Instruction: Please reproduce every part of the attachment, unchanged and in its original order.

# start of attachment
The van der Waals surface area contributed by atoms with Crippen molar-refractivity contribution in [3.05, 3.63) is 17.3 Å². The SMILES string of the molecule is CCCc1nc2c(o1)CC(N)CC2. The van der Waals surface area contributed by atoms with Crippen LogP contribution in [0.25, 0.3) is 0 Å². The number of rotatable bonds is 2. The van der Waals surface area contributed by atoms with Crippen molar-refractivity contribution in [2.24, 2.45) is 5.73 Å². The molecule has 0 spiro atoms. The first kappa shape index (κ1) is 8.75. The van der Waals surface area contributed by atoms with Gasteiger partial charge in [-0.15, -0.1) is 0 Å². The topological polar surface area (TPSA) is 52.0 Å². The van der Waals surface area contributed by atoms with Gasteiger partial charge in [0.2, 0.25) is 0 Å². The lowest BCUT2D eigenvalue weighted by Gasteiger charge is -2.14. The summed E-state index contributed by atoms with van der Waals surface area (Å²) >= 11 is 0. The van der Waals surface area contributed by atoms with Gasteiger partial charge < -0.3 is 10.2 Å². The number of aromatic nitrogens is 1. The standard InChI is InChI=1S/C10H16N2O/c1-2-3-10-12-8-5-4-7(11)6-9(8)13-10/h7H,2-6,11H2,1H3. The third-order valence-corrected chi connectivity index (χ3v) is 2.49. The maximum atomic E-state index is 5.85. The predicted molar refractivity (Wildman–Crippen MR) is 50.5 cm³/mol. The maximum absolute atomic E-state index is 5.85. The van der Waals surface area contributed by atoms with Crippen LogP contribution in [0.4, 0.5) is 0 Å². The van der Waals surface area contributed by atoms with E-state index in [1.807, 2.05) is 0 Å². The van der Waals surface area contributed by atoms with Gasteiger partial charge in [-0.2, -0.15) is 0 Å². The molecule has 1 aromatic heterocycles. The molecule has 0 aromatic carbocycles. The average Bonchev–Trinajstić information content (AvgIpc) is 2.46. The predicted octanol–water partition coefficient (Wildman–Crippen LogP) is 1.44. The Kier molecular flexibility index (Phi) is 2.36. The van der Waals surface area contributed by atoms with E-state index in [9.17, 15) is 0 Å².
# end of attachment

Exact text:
The van der Waals surface area contributed by atoms with Crippen molar-refractivity contribution in [3.05, 3.63) is 17.3 Å². The SMILES string of the molecule is CCCc1nc2c(o1)CC(N)CC2. The van der Waals surface area contributed by atoms with Crippen LogP contribution in [0.25, 0.3) is 0 Å². The number of rotatable bonds is 2. The van der Waals surface area contributed by atoms with Crippen molar-refractivity contribution in [2.24, 2.45) is 5.73 Å². The molecule has 0 spiro atoms. The first kappa shape index (κ1) is 8.75. The van der Waals surface area contributed by atoms with Gasteiger partial charge in [-0.15, -0.1) is 0 Å². The topological polar surface area (TPSA) is 52.0 Å². The van der Waals surface area contributed by atoms with Gasteiger partial charge in [0.2, 0.25) is 0 Å². The lowest BCUT2D eigenvalue weighted by Gasteiger charge is -2.14. The summed E-state index contributed by atoms with van der Waals surface area (Å²) >= 11 is 0. The van der Waals surface area contributed by atoms with Gasteiger partial charge < -0.3 is 10.2 Å². The number of aromatic nitrogens is 1. The standard InChI is InChI=1S/C10H16N2O/c1-2-3-10-12-8-5-4-7(11)6-9(8)13-10/h7H,2-6,11H2,1H3. The third-order valence-corrected chi connectivity index (χ3v) is 2.49. The maximum atomic E-state index is 5.85. The predicted molar refractivity (Wildman–Crippen MR) is 50.5 cm³/mol. The maximum absolute atomic E-state index is 5.85. The van der Waals surface area contributed by atoms with Crippen LogP contribution in [0.4, 0.5) is 0 Å². The van der Waals surface area contributed by atoms with E-state index in [1.807, 2.05) is 0 Å². The van der Waals surface area contributed by atoms with Gasteiger partial charge in [-0.2, -0.15) is 0 Å². The molecule has 1 aromatic heterocycles. The molecule has 0 aromatic carbocycles. The average Bonchev–Trinajstić information content (AvgIpc) is 2.46. The predicted octanol–water partition coefficient (Wildman–Crippen LogP) is 1.44. The Kier molecular flexibility index (Phi) is 2.36. The van der Waals surface area contributed by atoms with E-state index in [9.17, 15) is 0 Å².